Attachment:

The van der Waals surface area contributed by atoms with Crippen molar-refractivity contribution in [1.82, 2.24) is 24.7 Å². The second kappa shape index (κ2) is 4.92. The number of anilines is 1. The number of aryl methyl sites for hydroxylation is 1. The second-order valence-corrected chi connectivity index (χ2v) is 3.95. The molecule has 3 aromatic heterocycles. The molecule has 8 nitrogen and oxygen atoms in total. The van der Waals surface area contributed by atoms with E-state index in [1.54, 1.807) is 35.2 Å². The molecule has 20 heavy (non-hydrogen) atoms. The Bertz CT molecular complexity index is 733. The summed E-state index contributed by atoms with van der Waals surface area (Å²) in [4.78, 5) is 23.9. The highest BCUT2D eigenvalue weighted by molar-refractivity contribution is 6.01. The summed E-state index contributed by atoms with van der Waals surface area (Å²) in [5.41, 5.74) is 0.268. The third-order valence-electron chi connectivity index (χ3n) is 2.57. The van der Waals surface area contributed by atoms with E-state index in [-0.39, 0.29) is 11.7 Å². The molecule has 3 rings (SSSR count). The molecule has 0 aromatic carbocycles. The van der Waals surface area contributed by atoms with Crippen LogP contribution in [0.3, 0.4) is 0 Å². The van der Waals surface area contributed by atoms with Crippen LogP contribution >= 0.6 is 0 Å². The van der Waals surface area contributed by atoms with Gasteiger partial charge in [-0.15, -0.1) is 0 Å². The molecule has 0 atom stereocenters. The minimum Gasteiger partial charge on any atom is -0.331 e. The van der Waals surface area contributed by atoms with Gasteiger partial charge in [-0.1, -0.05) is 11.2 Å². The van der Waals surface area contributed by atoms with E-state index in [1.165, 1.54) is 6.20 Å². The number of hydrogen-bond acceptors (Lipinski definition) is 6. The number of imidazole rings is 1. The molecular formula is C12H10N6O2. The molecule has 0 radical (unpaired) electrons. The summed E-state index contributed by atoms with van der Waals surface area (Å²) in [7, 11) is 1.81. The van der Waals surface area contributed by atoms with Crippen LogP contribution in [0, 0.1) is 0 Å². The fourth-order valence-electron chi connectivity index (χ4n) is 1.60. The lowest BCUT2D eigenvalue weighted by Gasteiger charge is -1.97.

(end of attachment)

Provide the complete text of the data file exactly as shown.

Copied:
The van der Waals surface area contributed by atoms with Crippen molar-refractivity contribution in [1.82, 2.24) is 24.7 Å². The second kappa shape index (κ2) is 4.92. The number of anilines is 1. The number of aryl methyl sites for hydroxylation is 1. The second-order valence-corrected chi connectivity index (χ2v) is 3.95. The molecule has 3 aromatic heterocycles. The molecule has 8 nitrogen and oxygen atoms in total. The van der Waals surface area contributed by atoms with E-state index in [1.54, 1.807) is 35.2 Å². The molecule has 20 heavy (non-hydrogen) atoms. The Bertz CT molecular complexity index is 733. The summed E-state index contributed by atoms with van der Waals surface area (Å²) in [4.78, 5) is 23.9. The highest BCUT2D eigenvalue weighted by molar-refractivity contribution is 6.01. The summed E-state index contributed by atoms with van der Waals surface area (Å²) in [5.41, 5.74) is 0.268. The third-order valence-electron chi connectivity index (χ3n) is 2.57. The van der Waals surface area contributed by atoms with E-state index in [-0.39, 0.29) is 11.7 Å². The molecule has 3 rings (SSSR count). The molecule has 0 aromatic carbocycles. The van der Waals surface area contributed by atoms with Crippen LogP contribution in [0.3, 0.4) is 0 Å². The van der Waals surface area contributed by atoms with Crippen LogP contribution >= 0.6 is 0 Å². The van der Waals surface area contributed by atoms with Gasteiger partial charge in [-0.15, -0.1) is 0 Å². The molecule has 0 atom stereocenters. The minimum Gasteiger partial charge on any atom is -0.331 e. The van der Waals surface area contributed by atoms with Gasteiger partial charge in [-0.1, -0.05) is 11.2 Å². The van der Waals surface area contributed by atoms with E-state index in [1.165, 1.54) is 6.20 Å². The number of hydrogen-bond acceptors (Lipinski definition) is 6. The number of imidazole rings is 1. The molecular formula is C12H10N6O2. The molecule has 0 radical (unpaired) electrons. The summed E-state index contributed by atoms with van der Waals surface area (Å²) in [7, 11) is 1.81. The van der Waals surface area contributed by atoms with Crippen LogP contribution in [0, 0.1) is 0 Å². The fourth-order valence-electron chi connectivity index (χ4n) is 1.60. The lowest BCUT2D eigenvalue weighted by Gasteiger charge is -1.97.